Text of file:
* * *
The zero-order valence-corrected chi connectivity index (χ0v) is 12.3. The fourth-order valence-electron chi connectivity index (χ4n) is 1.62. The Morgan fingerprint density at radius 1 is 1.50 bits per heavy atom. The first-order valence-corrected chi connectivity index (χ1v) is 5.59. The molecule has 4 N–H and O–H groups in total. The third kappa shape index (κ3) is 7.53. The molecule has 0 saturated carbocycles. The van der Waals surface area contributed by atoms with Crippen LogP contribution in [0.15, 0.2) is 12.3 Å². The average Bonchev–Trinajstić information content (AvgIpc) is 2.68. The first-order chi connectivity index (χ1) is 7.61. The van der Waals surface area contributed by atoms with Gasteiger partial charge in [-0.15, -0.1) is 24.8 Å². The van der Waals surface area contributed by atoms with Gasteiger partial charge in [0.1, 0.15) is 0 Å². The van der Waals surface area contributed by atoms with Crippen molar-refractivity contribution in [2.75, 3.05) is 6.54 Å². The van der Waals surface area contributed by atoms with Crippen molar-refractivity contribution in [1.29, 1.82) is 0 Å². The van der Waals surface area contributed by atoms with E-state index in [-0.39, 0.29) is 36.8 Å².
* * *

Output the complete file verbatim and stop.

The zero-order valence-corrected chi connectivity index (χ0v) is 12.3. The fourth-order valence-electron chi connectivity index (χ4n) is 1.62. The Morgan fingerprint density at radius 1 is 1.50 bits per heavy atom. The first-order valence-corrected chi connectivity index (χ1v) is 5.59. The molecule has 4 N–H and O–H groups in total. The third kappa shape index (κ3) is 7.53. The molecule has 0 saturated carbocycles. The van der Waals surface area contributed by atoms with Crippen LogP contribution in [0.15, 0.2) is 12.3 Å². The average Bonchev–Trinajstić information content (AvgIpc) is 2.68. The first-order chi connectivity index (χ1) is 7.61. The van der Waals surface area contributed by atoms with Gasteiger partial charge in [-0.15, -0.1) is 24.8 Å². The van der Waals surface area contributed by atoms with Gasteiger partial charge in [0.1, 0.15) is 0 Å². The van der Waals surface area contributed by atoms with Crippen molar-refractivity contribution in [2.75, 3.05) is 6.54 Å². The van der Waals surface area contributed by atoms with Crippen molar-refractivity contribution in [1.29, 1.82) is 0 Å². The van der Waals surface area contributed by atoms with E-state index in [-0.39, 0.29) is 36.8 Å².